I was also wondering which position I should take as a Japanese; left-wing or right-wing? I went back and forth, talking with various people and read many books but still I could not find the answer. 

I felt I did not belong anywhere. I felt I was carrying a terribly heavy burden which contained self-reproach and a sense of guilty. Many times I asked myself why I was born as a Japanese. For me, being a Japanese was a heavy burden and I felt I was not forgiven and I shall never be.

Though I was still active in my student conference, deep inside me, I felt myself totally powerless in front of injustice and a circle of hatred. Grass-roots activities, for me, seemed to be like hulls, being blown off so easily by political agendas in each side. 

After the conference, one night, we (both Korean and Japanese students) drank alcohol together. Everybody looked happy, except me. I was depressed and lonely. I could neither smile nor talk. 

“Do we need alcohol in order to bond our friendship? Is this the path of reconciliation that I should continue to pursue? Why humans are so separate to each other? I have been trying my best to make friends with my neighbors all these years, but I feel so empty and hopeless. It seems like there is a high wall between humans which no alcohol nor good-willed activities can cross in an ultimate sense.”

I had thought I would find solution in this way, but I could not. It was at that time that I came to Seoul as an exchange student and through marvelous ways, I encountered a godly Korean sister.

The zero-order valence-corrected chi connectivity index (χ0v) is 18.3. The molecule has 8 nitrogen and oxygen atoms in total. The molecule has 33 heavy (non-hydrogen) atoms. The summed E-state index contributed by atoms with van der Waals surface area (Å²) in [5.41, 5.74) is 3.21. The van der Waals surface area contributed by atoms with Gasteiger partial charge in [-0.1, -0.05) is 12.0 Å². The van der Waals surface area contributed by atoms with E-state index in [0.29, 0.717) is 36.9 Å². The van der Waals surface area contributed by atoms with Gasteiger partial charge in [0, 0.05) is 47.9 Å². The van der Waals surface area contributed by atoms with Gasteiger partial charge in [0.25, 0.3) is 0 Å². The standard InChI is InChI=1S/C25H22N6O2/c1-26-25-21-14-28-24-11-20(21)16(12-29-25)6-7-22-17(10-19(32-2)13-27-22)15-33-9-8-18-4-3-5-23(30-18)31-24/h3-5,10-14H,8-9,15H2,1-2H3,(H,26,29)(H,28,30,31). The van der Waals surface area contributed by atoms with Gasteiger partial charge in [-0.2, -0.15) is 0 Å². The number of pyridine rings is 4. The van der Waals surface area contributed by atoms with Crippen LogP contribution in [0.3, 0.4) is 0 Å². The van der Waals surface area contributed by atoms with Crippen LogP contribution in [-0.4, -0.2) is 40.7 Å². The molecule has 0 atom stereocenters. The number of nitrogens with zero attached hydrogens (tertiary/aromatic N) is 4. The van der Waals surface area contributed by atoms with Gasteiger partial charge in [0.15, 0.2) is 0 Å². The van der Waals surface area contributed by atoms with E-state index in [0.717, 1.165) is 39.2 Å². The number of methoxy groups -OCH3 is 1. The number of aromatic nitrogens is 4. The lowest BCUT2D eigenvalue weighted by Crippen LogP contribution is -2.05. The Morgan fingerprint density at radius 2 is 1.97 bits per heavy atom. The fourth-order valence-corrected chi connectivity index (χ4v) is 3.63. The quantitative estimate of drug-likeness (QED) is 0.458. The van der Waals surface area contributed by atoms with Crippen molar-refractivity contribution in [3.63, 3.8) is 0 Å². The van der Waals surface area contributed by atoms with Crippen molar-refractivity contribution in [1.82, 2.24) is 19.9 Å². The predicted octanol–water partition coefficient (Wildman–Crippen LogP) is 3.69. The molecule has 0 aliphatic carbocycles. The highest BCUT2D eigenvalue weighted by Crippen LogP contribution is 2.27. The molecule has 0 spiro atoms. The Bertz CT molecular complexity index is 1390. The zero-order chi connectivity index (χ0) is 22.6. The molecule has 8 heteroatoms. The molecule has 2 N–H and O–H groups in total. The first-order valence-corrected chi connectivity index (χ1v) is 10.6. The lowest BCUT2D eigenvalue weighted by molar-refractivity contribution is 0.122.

God had already gave her a passion for Japanese souls and she had mastered Japanese perfectly. Every morning before dawn, she was on her knees and was praying. There was a special tenderness in her which made me feel safe and accepted. Whenever I was with her, I felt peace which I had never felt before. 

I then found that I had always been seeking something non-temporal, or I should say,Someone. I had always been craving for love, unity and acceptance. And I had been desperate to be forgiven.

When I started to read the Bible with her, I finally found the root problem; sin

It was this sin which made me separate from people, and most of all, from God. It was this sin which makes nations apart and fight each other. 

And I learned that Jesus Christ came to this earth in order to solve this root issue. I was drawn to Jesus and His Love. I heard that my sins and burdens were forgiven by Him on the cross. It was indeed Good News for me. 

I realized that all kinds of reconciliations are possible when there are true God's children who have the Spirit of Jesus Christ, because He is the Prince of Peace.

I heartily accepted Jesus Christ as my Saviour and my Lord and I was baptized in one church in Seoul. 

Dear Korean brothers and sisters, thank you for reading my testimony. I have been loved by you so much. I was born in Japan, but spiritually I was born in Korea, so I have two mother countries and two people whom I love dearly. 

By His grace, now I am joyfully serving Him as a missionary. And I say that I am your “fruit” and I owe to you greatly.

May our Lord Jesus bless you abundantly! Let us all see each other in His Kingdom. Amen. 

(↓제가 좋아하는 찬양입니다.)


마라나타 주 예수여 어서 오시옵소서
땅의 모든 끝 모든 족속 주를 찬송하게 하소서

마라나타 주 예수여 어서 오시옵소서
모든 열방이 주께 돌아와 춤추며 경배하게 하소서

우리주님 다시 오실 길을 만들자
십자가를 들고 땅끝까지 우린 가리라

우리주님 하늘영광 온땅 덮을때
우린 땅끝에서 주를 맞으리

마라나타 마라나타 아멘 주예수여 오시옵소서! x2
아멘 주예수여 오시옵소서! X2